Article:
Sanaa, Yemen: Hours after Saudi Arabia declared an end to its coalition's nearly monthlong air campaign in Yemen, new airstrikes Wednesday hit Iran-backed militants and their allies in two cities, and the rebels said they would welcome U.N.-led peace talks in the conflict that has killed more than 900 people.
The continued airstrikes suggested that the U.S.-backed offensive, aimed at restoring Yemen's internationally recognized president, was entering a new phase in which the Saudi-led military action will be scaled back but not halted completely.
Air raids struck positions held by the rebels, known as Houthis, and their allies in the southern port of Aden and the central city of Taiz, Yemeni officials said. Fighting continued in both areas between the rebels and supporters of exiled President Abed Rabbo Mansour Hadi, a close U.S. ally who fled Yemen on March 25.
The capital of Sanaa was calm, however, giving residents their most peaceful night in almost four weeks. In the evening, thousands of pro-Houthi demonstrators marched and vowed they would never submit to what they described as "Saudi-American aggression."
The Shiite rebels are backed by former President Ali Abdullah Saleh, an autocrat who ruled the impoverished but strategic country for three decades until he was removed amid a 2011 Arab Spring uprising. His military forces have aided the rebels who advanced from the north and control much of Yemen, including Sanaa.
Saudi Arabia and a coalition of its Gulf allies began the air campaign March 26, aimed at crushing the Houthis and allied military units loyal to Saleh. The Saudis believe the rebels are tools for Iran to take control of Yemen. Iran has provided political and humanitarian support to the Houthis, but both Tehran and the rebels deny it has armed them.
The airstrikes in Taiz hit the rebels as they gathered at a military headquarters they control near the old airport southeast of the city, officials said. Also targeted was Aden, where warplanes blasted rebel forces in outlying districts.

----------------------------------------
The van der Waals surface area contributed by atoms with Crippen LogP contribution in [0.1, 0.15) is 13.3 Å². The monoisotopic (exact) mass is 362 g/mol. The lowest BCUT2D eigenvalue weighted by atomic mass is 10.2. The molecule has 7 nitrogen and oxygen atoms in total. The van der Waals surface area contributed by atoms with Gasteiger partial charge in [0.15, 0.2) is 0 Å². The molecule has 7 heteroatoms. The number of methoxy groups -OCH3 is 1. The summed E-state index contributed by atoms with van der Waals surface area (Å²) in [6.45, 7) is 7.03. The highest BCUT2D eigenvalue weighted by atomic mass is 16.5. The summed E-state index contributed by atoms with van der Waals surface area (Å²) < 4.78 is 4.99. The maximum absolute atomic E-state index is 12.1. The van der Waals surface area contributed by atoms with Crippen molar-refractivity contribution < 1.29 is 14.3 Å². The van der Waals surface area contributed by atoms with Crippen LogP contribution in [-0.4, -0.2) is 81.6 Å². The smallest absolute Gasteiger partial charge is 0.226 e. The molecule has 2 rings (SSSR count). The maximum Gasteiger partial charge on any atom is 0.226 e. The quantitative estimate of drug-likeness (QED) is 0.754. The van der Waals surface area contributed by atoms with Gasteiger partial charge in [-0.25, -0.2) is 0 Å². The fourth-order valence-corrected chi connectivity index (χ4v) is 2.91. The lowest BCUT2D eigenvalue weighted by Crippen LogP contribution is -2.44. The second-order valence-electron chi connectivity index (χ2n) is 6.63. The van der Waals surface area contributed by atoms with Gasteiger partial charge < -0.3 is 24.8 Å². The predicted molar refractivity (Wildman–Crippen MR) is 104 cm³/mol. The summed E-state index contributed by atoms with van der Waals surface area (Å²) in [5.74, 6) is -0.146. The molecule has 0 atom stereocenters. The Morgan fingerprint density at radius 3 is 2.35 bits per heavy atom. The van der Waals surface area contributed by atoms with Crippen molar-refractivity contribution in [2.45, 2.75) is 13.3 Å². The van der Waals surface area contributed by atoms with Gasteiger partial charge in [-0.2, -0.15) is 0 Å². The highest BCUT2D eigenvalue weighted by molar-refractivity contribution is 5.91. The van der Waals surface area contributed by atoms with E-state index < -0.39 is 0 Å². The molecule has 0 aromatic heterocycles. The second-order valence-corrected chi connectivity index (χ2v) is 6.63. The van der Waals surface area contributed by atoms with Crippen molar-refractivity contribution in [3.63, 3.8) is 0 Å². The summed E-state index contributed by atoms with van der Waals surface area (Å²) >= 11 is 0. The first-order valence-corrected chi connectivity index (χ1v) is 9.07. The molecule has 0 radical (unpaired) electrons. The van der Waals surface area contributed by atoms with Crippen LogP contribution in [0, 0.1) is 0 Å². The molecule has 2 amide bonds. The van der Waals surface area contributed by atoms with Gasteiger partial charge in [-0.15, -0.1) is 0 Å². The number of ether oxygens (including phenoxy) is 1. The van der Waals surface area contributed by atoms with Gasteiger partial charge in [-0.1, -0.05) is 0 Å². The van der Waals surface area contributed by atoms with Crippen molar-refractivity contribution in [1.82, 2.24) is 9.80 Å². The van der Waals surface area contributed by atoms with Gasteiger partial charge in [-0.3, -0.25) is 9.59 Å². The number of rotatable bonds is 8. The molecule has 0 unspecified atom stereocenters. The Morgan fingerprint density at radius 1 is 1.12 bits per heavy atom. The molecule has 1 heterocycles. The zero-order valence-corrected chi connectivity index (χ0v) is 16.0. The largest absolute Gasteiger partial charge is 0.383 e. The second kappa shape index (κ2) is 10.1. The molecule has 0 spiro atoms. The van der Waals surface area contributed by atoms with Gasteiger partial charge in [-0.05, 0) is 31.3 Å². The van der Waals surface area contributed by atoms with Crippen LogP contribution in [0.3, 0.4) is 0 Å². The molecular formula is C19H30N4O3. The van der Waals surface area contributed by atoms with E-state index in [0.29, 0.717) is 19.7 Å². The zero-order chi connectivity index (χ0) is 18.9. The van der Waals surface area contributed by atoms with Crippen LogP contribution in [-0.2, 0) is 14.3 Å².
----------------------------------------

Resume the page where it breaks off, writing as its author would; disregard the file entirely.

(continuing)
Street fighting continued in both cities, especially Taiz, where officials said pro-government forces control most of the city, and dozens were killed on both sides. In Aden, rebels fired mortars, said the officials, who spoke on condition of anonymity because they were not authorized to talk to journalists.
At least 944 people were killed and 3,500 wounded since the coalition airstrikes began March 26, the World Health Organization said. It also has created an escalating humanitarian crisis, with dwindling supplies of food, water and medicine.
The rebels and their allies have lost little ground, and Hadi remains in exile in Saudi Arabia. Aden, where he had established a temporary capital before fleeing, is gripped by fierce fighting. Al-Qaida's powerful local affiliate has exploited the chaos to seize the southeastern port city of Mukalla.
On Tuesday, Saudi Arabia declared "Decisive Storm" over and announced the start of a more limited military campaign aimed at preventing the rebels from operating.
At a news conference in Riyadh, coalition spokesman Brig. Gen. Ahmed Asiri said the heavy airstrikes would be scaled down, but did not confirm whether they would stop altogether. He said the goals of the new operation are to prevent Houthi rebels from "targeting civilians or changing realities on the ground."
Riad Kahwaji, director of the Dubai-based Institute of Near East And Gulf Military Analysis, said that if there were any suspicious military movements, "the coalition will attack it."